Any law enforcement agency operating in the TVRCFL's service area may request assistance with the following activities —
- Pre-Seizure Consultation – The TVRCFL can help with search warrant preparation (only as it applies to digital evidence) by advising on related language that may be included in the affidavit.
- On-Site Seizure and Collection – Requests for this type of assistance should be made a minimum of 48 hours in advance (the more lead time the better) by submitting a completed Field Service Request Form to the TVRCFL and/or its satellite network. On occasion, an agency will uncover digital evidence that they are unprepared to manage. Under these circumstances, the advance notice requirement is waived. Once the RCFL evaluates the search request, the Operations Manager assigns it to an Examiner for action.
- Duplication, Storage and Preservation of Electronic Equipment and other Digital Evidence – Examinations are typically conducted on copies of the original evidence. Therefore, RCFL Examiners, can either duplicate (or copy the information) the media on-site, or they will bring the electronic equipment to the laboratory where they will duplicate the media and perform the examination.
- Prompt, Accurate, and Impartial Examinations of Digitally Stored Media – RCFL Examiners will conduct a thorough and objective examination of an electronic device to locate digital evidence and turn it into something that the investigator can review. It is not the Examiner’s responsibility to analyze the data for its meaning or significance to the investigation. This impartiality and objectivity lends credibility to both their findings and subsequent court testimony.
- Courtroom Testimony - As records are recovered from seized electronic equipment, the prosecutor is likely to direct the Examiner to introduce the digital evidence into court. As an expert witness, the Examiner explains under oath, how they conducted the forensics examination and what they discovered as a result.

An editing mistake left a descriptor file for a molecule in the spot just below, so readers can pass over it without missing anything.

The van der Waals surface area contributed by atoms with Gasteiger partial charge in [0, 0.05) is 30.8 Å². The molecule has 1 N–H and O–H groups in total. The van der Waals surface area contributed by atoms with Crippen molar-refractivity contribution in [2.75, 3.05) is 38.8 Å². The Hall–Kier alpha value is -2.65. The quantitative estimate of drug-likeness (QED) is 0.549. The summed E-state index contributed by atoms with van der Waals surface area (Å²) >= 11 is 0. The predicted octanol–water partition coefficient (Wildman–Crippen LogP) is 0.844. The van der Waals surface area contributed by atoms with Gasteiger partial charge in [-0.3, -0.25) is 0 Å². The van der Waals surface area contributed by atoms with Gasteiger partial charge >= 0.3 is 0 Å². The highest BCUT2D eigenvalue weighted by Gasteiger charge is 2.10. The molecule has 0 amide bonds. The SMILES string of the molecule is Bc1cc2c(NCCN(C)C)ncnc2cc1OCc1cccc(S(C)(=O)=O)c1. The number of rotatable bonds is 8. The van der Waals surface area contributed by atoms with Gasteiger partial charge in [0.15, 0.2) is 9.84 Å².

When requesting assistance, the law enforcement agency should first contact the TVRCFL to discuss the request, and then carefully complete one of the following forms or letters
- Request Letter – Non-participating agencies should write a letter on their stationary that briefly explains the nature of the request. The letter must contain a Chief, Sheriff, or Agency Head signature, and can accompany the Service Request Form.
- Service Request Form – Requests for assistance are accepted on a case-by-case basis from any law enforcement agency in the RCFL's service area. The RCFL prioritizes each request according to the nature of the crime and uses the Service Request Form to monitor and track cases. Click here to read some helpful tips about submitting a request to an RCFL.
Tips for Law Enforcement
- When Submitting a Service Request Form or an Evidence Custody Form - The case agent or officer should be as concise and thorough as possible. These forms are used to make decisions about the request, therefore, any vague or ambiguous terminology may make it more difficult to interpret or understand what services are needed. As a result, delays in processing the request may occur.
- Turning On or Accessing a Computer - Indicate on the Service Request Form if you or anyone else in the chain of custody attempted to turn on or access the computer prior to submittal. This is very important information for the Examiners to have.
- Search Warrants – If a field service request is pursuant to a search warrant, include a copy of the warrant with the Field Service Request form. Likewise, if the service request is a result of a consensual search, a copy of the agency's "consent for search" form must be included. Failure to include this documentation may cause a delay in processing the request.
- Handling Sensitive Equipment – Always use extreme caution or take precautionary measures such as grounding the static electricity before touching any of the internal components of the computer or handling sensitive electronic equipment. For example, if the internal workings of a computer are exposed, the equipment could be damaged by a buildup of static electricity that is held by the human body. (Walking across a rug can produce a static electricity voltage of up to 12,000 volts.) The hard drive is especially susceptible to static electricity, even if it is exposed to a small amount of voltage, while a microchip can be damaged with as little as 500 volts of static electricity. If you're unsure about how to handle the equipment--defer to a professional.